Hong Kong’s autonomy is fast declining with the issue of a national security law on Tuesday by mainland China’s authoritarian government. The announcement came just a day before the annual July 1 protest to commemorate Hong Kong’s birth into the “one-country, two-systems” model.
In a statement, Hong Kong Special Administrative Region (SAR) Chief Executive Carrie Lam attributed the need for such measures to the “horrible menace” posed by violent pro-democracy uprisings. Many protestors have “crossed the ‘one country’ red line,” committing “terrorist acts” and contributing to the destabilization of Hong Kong, she said.
Lam accused Hong Kong of neglecting to enforce measures against lawlessness and claimed that imposing the new legislation is “an exercise of the authority and duty” of the National People’s Congress.
“The National Security Law seeks to practically and effectively prevent, curb and punish four types of crimes seriously endangering national security, namely acts of secession, subversion of state power, terrorist activities, and collusion with foreign or external forces to endanger national security,” Lam said.
The details of the law remain shrouded in official rhetoric. A draft described possible enforcement methods including instituting a national security agency in Hong Kong, creating a special police unit and creating a separate court that might allow for the extradition of offenders to mainland China “in rare specified situations.”
Chinese law requires lawmakers to publish draft laws for review prior to confirmation. According to the Hong Kong Bar Association, Hong Kong legal officials were not aware of the draft if it was made available.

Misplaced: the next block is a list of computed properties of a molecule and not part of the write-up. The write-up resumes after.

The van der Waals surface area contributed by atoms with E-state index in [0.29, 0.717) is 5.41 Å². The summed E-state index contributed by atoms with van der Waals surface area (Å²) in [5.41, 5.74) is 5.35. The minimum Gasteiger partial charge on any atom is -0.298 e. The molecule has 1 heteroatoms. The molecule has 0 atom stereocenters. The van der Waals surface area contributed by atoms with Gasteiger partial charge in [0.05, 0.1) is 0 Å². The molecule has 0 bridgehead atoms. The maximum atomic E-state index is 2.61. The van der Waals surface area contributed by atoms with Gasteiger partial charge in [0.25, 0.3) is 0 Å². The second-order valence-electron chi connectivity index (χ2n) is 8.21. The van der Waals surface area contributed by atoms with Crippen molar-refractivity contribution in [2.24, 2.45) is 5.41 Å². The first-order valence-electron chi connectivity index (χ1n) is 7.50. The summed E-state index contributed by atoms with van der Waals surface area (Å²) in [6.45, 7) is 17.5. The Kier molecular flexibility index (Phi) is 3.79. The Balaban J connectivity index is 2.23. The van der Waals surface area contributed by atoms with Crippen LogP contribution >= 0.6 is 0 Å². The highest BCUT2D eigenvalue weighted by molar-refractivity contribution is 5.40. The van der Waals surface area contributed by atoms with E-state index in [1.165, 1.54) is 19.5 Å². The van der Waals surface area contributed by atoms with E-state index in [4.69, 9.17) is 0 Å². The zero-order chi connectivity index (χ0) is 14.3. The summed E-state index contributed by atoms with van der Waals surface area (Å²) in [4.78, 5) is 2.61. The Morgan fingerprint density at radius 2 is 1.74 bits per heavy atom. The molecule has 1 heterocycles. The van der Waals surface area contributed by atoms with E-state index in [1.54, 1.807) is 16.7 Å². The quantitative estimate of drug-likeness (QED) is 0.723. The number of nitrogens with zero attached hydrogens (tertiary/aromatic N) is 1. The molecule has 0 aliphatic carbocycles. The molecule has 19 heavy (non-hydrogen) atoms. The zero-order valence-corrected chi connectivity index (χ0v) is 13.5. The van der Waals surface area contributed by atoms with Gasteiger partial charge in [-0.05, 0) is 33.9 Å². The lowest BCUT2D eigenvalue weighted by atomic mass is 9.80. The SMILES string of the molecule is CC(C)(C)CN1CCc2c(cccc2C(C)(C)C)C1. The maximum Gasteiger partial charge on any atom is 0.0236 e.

Last June, a proposed extradition bill sparked massive political dissent in Hong Kong by those who feared it would permit China to override Hong Kong’s special human rights protections. The bill was rescinded after waves of protests, but the new national security law could effectively replace it.
Lam assured Hong Kong people that the law would not threaten their fundamental democratic liberties and includes provisions for the presumption of innocence. Importantly for many activists who might be considered offenders under the new law, it cannot be applied in retrospect.
More specific stipulations will not be revealed until the law comes into effect.
At least one group of protesters demonstrated in Hong Kong on Tuesday.
“This is the end of a Hong Kong of free speech and the end of a Hong Kong of due process of law,” China expert Jerome Cohen told Hong Kong Free Press.
Protest leader Joshua Wong has also voiced concerns on Twitter.
Meanwhile, many pro-democracy groups have disbanded to preempt apprehension under the new law.
Yesterday, the Trump administration moved to restrict exports of defense equipment and dual-use technologies to Hong Kong. The United States acknowledged in advance of the legislation that, because of China’s encroachment into Hong Kong’s autonomy, “Hong Kong does not continue to warrant treatment under United States laws in the same manner as U.S. laws were applied to Hong Kong before July 1997.”
Lam moderated the effect of the sanctions and promised that Hong Kong would “actively cooperate with the central government on any counterattacks if necessary.”
A spokesperson for the Foreign Ministry said China would remain resolute in its determination to force civil restraint on Hong Kong regardless of sanctions, a state news agency reports.